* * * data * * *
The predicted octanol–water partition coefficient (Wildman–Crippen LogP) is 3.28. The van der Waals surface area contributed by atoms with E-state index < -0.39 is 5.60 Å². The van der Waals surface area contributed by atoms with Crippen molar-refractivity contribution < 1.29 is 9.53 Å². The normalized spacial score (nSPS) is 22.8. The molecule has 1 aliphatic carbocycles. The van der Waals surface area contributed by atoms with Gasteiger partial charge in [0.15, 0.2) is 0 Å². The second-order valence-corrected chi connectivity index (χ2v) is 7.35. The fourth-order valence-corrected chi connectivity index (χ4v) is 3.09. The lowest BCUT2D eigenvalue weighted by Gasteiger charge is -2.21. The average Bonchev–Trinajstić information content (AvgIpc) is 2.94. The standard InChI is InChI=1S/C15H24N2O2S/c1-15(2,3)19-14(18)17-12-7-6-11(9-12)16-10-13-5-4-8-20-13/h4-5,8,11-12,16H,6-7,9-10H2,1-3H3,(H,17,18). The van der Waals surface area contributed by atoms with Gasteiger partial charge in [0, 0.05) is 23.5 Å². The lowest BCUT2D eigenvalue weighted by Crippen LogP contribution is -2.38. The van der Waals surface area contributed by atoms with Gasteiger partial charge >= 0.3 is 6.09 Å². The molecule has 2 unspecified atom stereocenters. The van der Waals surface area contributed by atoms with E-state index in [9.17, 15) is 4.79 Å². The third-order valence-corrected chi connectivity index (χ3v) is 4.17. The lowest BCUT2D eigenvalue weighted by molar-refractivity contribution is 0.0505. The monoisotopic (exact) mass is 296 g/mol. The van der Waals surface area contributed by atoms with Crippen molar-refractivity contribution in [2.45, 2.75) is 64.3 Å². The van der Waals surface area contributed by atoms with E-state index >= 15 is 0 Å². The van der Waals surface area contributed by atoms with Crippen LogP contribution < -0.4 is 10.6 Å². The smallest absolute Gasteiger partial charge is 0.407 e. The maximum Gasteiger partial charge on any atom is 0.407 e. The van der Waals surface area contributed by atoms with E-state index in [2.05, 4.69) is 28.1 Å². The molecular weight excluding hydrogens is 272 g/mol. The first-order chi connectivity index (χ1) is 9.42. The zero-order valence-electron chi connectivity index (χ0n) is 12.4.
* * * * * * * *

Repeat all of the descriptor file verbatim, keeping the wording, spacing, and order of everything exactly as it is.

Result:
The predicted octanol–water partition coefficient (Wildman–Crippen LogP) is 3.28. The van der Waals surface area contributed by atoms with E-state index < -0.39 is 5.60 Å². The van der Waals surface area contributed by atoms with Crippen molar-refractivity contribution < 1.29 is 9.53 Å². The normalized spacial score (nSPS) is 22.8. The molecule has 1 aliphatic carbocycles. The van der Waals surface area contributed by atoms with Gasteiger partial charge in [0.15, 0.2) is 0 Å². The second-order valence-corrected chi connectivity index (χ2v) is 7.35. The fourth-order valence-corrected chi connectivity index (χ4v) is 3.09. The lowest BCUT2D eigenvalue weighted by Gasteiger charge is -2.21. The average Bonchev–Trinajstić information content (AvgIpc) is 2.94. The standard InChI is InChI=1S/C15H24N2O2S/c1-15(2,3)19-14(18)17-12-7-6-11(9-12)16-10-13-5-4-8-20-13/h4-5,8,11-12,16H,6-7,9-10H2,1-3H3,(H,17,18). The van der Waals surface area contributed by atoms with Gasteiger partial charge in [0, 0.05) is 23.5 Å². The lowest BCUT2D eigenvalue weighted by Crippen LogP contribution is -2.38. The van der Waals surface area contributed by atoms with Gasteiger partial charge >= 0.3 is 6.09 Å². The molecule has 2 unspecified atom stereocenters. The van der Waals surface area contributed by atoms with E-state index in [9.17, 15) is 4.79 Å². The third-order valence-corrected chi connectivity index (χ3v) is 4.17. The lowest BCUT2D eigenvalue weighted by molar-refractivity contribution is 0.0505. The monoisotopic (exact) mass is 296 g/mol. The van der Waals surface area contributed by atoms with Crippen molar-refractivity contribution in [2.45, 2.75) is 64.3 Å². The van der Waals surface area contributed by atoms with E-state index >= 15 is 0 Å². The van der Waals surface area contributed by atoms with Crippen LogP contribution < -0.4 is 10.6 Å². The smallest absolute Gasteiger partial charge is 0.407 e. The maximum Gasteiger partial charge on any atom is 0.407 e. The van der Waals surface area contributed by atoms with E-state index in [2.05, 4.69) is 28.1 Å². The molecular weight excluding hydrogens is 272 g/mol. The first-order chi connectivity index (χ1) is 9.42. The zero-order valence-electron chi connectivity index (χ0n) is 12.4.